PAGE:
Once home I burrowed into our macrocarpa hedge, my favourite hiding-place, and spent half an hour claming myself down and feeling my injuries. They weren't very bad, I had not been hit very hard. But I thought they were very bad, and limped inside. My mother came out of her migraine cloud to show her concern and ask what had happened. ‘I fell down the Humphreys' steps.’ I said. ‘Let's have a look,’ she said and I pulled down my pants. There were no underpants to pull down: we didn't wear any. ‘You did land on your seat,’ she said; ‘no skin broken, but you may be uncomfortable for a while. Why not go to bed for tea?’ And then, ‘What was the treat?’ I was ready for that. ‘Ice-cream from Mrs Smither's fridge,’ I said. The widow who lived in the house beyond the Humphreys had the only fridge in our neighbourhood.

So why didn't I tell? Fear? Possibly, though I would have had the adults on my side, not to mention Fred. The code of silence? You didn't tell, except on siblings. That's nearer the mark, but still doesn't page 27 explain why I never told. Shame is nearer the mark still but is too simple. I think it just didn't square with my sense of reality. Happy, good, popular, loved and loving children didn't get beaten up.

Not telling did me no harm. I was wary of the Humphreys for a week or two, but they proved as good at pretending it hadn't happened as I was. It only slowly dawned on me that Arnold and Ann were scared. Their father had been within a few seconds of coming upon a scene he wouldn't have approved of. Arnold was no friendlier afterwards than he had been before, but he was not less friendly, either. I didn't build sandcastles with Ann again: I left her to Beth and the paper dolls. Tom never gave any sign that he knew what had happened, and that may be true: he was out with his mother at the time. We played with his trains as ever, though played never seems the right word for a dedicated pursuit. I continued to be in and out of their house. It was on their radio, a few weeks after they got it, and a week or two before we got ours, that one morning I heard through shortwave crackles and surges the man who had been king until the day before explaining he couldn't continue on the throne without the woman he loved. What this meant to me I can't say; it has been so overlaid with later hearings.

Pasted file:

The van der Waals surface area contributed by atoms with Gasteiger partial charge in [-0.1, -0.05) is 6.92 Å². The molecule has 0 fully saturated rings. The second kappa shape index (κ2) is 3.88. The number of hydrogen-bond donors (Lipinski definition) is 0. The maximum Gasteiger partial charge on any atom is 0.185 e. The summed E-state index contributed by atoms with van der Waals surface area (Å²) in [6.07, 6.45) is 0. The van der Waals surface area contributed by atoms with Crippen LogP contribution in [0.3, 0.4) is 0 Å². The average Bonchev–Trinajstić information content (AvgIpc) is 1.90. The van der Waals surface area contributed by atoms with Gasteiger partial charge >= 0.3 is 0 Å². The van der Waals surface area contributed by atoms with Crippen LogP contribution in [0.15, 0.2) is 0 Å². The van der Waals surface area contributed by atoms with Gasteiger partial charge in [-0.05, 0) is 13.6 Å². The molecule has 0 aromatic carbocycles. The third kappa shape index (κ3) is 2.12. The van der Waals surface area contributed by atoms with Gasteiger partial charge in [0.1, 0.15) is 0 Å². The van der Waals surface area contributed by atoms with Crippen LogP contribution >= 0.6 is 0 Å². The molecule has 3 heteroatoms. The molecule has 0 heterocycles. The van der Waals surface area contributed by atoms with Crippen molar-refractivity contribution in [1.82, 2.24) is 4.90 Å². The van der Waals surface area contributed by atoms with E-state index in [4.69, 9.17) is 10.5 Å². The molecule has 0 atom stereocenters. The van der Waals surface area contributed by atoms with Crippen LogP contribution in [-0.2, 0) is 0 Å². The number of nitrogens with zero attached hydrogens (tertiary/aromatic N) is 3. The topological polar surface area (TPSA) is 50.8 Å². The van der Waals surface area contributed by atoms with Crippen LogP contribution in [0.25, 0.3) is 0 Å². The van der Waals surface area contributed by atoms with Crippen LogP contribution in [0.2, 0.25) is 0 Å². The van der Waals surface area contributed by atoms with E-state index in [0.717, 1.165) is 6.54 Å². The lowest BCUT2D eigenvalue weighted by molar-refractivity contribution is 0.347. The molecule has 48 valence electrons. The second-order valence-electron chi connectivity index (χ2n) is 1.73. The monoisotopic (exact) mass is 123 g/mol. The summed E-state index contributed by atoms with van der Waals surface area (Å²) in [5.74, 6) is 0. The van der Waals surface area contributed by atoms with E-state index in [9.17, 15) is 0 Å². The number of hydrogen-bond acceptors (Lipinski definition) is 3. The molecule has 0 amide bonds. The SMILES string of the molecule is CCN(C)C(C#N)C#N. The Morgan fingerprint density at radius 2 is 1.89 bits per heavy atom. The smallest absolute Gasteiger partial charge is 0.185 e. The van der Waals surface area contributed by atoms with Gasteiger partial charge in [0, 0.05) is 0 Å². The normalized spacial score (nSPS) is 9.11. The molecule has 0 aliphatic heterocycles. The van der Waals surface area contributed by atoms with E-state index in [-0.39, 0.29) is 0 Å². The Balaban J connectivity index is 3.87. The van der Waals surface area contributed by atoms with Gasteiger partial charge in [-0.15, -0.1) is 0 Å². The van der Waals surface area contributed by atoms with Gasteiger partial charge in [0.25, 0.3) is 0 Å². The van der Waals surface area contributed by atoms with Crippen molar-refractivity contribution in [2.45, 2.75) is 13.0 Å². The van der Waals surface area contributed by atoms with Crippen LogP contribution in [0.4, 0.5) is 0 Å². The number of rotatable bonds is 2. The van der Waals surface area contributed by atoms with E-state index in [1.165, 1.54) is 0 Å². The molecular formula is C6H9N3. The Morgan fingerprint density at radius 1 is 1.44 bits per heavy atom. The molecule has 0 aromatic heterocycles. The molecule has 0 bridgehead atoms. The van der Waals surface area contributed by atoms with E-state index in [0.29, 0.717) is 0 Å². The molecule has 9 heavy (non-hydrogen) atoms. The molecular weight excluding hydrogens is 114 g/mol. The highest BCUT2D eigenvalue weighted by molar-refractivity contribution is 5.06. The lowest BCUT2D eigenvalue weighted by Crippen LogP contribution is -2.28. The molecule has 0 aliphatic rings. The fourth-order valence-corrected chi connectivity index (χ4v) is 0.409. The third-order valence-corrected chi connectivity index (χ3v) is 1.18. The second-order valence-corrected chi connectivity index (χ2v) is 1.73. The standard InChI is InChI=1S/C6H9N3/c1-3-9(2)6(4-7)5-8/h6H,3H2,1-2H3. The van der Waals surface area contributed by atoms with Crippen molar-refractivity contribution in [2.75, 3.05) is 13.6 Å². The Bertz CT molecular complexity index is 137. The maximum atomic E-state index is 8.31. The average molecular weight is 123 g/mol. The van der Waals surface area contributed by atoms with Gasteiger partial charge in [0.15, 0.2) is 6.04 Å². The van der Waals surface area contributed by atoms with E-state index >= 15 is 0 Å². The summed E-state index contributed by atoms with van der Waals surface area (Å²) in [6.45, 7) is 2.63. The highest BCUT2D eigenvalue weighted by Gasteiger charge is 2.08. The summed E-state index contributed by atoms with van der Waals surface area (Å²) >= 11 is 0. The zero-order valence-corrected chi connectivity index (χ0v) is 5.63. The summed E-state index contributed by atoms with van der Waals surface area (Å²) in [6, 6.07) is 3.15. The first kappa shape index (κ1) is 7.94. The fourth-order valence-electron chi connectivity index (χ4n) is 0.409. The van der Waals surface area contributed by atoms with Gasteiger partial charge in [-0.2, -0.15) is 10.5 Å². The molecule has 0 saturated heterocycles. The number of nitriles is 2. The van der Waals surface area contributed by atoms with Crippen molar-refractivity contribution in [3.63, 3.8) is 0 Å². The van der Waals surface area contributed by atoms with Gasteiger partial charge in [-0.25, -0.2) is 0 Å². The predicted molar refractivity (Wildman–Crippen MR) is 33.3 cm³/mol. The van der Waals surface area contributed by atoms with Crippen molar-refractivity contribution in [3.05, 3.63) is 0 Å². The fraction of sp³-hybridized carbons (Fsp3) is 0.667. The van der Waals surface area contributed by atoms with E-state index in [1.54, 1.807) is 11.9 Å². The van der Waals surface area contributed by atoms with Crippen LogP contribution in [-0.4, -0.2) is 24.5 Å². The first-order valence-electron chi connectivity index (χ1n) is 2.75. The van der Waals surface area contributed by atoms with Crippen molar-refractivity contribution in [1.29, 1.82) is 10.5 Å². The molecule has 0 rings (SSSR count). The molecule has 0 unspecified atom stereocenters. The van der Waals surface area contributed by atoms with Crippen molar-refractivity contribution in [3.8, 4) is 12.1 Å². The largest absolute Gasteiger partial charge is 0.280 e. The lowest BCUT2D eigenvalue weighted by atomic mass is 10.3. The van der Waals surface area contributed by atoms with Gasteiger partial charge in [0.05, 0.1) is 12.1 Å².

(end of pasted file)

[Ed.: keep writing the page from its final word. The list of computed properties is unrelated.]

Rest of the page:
Early the following year we moved to another suburb. My father had a new job with a house attached. After tea one Saturday in the late winter he and my mother went back to our old house, which they hadn't been able to sell, to visit their tenant. I went along for the ride in our first car (1929 Ford Model A), and they suggested I visit the Humphreys. Arnold was the only one home, along with some of his College friends. ‘They'll be back soon,’ he said. ‘You can come in and wait if you like.’ I sat on the edge of a chair and listened to them discussing the test match they'd watched that afternoon at Lancaster Park, Springboks versus the All Blacks (from which I can date this visit precisely to 4 September 1937). They were sore at the result and believed the All Blacks ought to have won after leading at half time. I gathered this much, but didn't know enough about rugby to be interested. They ignored me. There was no sign of the rest of the family, and soon I went back to our old house. I never saw the Humphreys again.